ROME (Reuters) - Israeli Prime Minister Benjamin Netanyahu on Monday sought assurances from U.S. Secretary of State John Kerry that Washington would block efforts by Palestinians and Europeans on Palestinian statehood.
“Our expectation is that the United States will stand by its position for the past 47 years that a solution to the conflict will be achieved through negotiations, and I do not see a reason for this policy to change,” Netanyahu told reporters after a meeting in Rome that lasted some three hours.
Before the meeting, Israel put the United States on notice that it expected Washington to exercise its U.N. Security Council veto against any resolutions setting a time frame.
Netanyahu declined to comment on whether he was given an assurance by Kerry that the United States would exercise its veto. A source with knowledge of the talks who spoke on condition of anonymity said the Israeli leader had indeed asked for such an assurance.
A senior State Department official said Washington had made clear in discussions that it would oppose certain moves.
“We’ve made clear throughout these discussions with all of our interlocutors that there are certain things we could never support. (I’m) not going to outline those publicly,” the official said.
Jordan has circulated a Palestinian-drafted resolution to the 15-member council calling for Israeli occupation of Palestinian land to end by November 2016.
U.S. officials have indicated that Washington did not find the Palestinian draft acceptable but said that with matters still fluid, it was premature to take a position now on any particular Security Council resolution.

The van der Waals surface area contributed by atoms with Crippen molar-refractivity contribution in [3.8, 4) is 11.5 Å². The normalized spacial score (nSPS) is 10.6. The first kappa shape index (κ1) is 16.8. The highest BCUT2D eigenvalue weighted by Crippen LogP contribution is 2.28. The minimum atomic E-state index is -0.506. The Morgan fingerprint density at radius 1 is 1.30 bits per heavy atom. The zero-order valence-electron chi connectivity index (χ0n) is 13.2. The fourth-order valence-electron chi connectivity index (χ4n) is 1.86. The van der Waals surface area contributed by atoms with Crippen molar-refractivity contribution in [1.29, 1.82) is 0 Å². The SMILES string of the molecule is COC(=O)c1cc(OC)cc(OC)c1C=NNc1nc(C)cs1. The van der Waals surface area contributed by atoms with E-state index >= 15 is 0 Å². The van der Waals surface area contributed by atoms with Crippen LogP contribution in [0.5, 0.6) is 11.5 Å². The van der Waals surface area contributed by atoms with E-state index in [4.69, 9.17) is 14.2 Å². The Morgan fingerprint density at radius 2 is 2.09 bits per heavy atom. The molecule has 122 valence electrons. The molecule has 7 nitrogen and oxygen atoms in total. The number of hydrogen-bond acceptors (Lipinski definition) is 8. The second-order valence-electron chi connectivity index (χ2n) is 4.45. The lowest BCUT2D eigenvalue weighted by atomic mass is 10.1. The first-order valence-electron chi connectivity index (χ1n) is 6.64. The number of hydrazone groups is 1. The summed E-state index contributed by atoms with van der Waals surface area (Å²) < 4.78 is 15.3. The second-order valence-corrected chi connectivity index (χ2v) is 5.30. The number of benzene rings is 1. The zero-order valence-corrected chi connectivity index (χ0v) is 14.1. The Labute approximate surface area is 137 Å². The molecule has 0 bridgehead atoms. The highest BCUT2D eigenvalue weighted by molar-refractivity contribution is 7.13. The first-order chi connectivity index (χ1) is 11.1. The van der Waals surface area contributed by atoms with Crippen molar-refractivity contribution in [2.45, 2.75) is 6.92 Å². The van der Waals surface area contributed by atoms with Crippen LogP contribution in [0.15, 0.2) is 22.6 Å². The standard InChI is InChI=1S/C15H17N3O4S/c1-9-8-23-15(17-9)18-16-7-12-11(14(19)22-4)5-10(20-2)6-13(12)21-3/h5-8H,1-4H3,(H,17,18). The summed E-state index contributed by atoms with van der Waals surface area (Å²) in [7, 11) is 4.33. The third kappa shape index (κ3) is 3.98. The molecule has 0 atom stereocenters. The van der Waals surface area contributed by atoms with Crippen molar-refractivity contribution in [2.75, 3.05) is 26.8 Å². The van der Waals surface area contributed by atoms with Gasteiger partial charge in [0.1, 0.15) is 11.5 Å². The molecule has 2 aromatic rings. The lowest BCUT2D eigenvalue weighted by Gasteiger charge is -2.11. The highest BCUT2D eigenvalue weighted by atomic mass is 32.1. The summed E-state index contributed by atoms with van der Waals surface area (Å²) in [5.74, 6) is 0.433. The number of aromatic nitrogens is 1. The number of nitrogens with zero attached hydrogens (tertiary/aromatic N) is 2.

“Whether we have the nine votes at the Security Council or we don’t, the decision has been taken to present the Palestinian-Arab resolution in the Security Council on Wednesday,” said Wasel Abu Youssef, an official of the Palestine Liberation Organization, the Palestinians’ highest decision-making body, led by President Mahmoud Abbas.
Palestinian U.N. Ambassador Riyad Mansour said that “on Wednesday, most likely a draft will be put in blue.” This means the draft resolution could be put to a vote as soon as 24 hours later, though it does not guarantee it will be put to a vote.
Jordanian U.N. Ambassador Dina Kawar said she had not received any requests regarding action on the Palestinian draft.
When asked if she was expecting any developments at the Security Council this week, Kawar told reporters: “No, no, because Mr. Kerry is having meetings in Europe with a number of ministers, so we’re waiting to see what happens.”
From Rome, Kerry traveled to Paris to meet with counterparts from Britain, Germany and France to discuss their efforts to draft a separate U.N. resolution to end the Israeli-Palestinian conflict.
U.S. officials said there was no consensus among the European powers on the best way to proceed.
On Tuesday, Kerry will meet with Palestinian chief negotiator Saeb Erekat and a delegation from the Arab League in London.
A number of European parliaments, including those of Britain and France, have voted overwhelmingly in support of Palestinian statehood in non-binding resolutions.
Shortly before leaving for Rome, Netanyahu, who is in the middle of a re-election campaign, told reporters: “We will not accept attempts to dictate unilateral, time-bound moves to us. I will say these things in the clearest manner. Even if there are dictates, we will stand up to them firmly.”
Strategic Affairs Minister Yuval Steinitz said Israel expected Washington to use its Security Council veto, if necessary, as it has done in the past in support of its ally.
France is also leading a bid among Europeans to draft a resolution with a less definitive timetable before Israel’s March 17 election. A Western diplomat said the Europeans felt the United States was now open to that possibility.
Israeli-Palestinian peace talks championed by Kerry collapsed in April. A Gaza war last summer, heightened violence in recent weeks in Israel and the West Bank, and the Israeli election campaign have all dampened prospects that talks will resume soon.
U.N. Middle East peace process envoy Robert Serry briefed the Security Council on Monday and said any resolution outlining the parameters of an Israeli-Palestinian final status agreement would be important, but “not a substitute for a genuine peace process that will need to be negotiated between both parties.”
Additional reporting by Ori Lewis and Dan Williams in Jerusalem, Ali Sawafta in Ramallah and Michelle Nichols at the United Nations; Editing by Jeffrey Heller, Ralph Boulton and Jonathan Oatis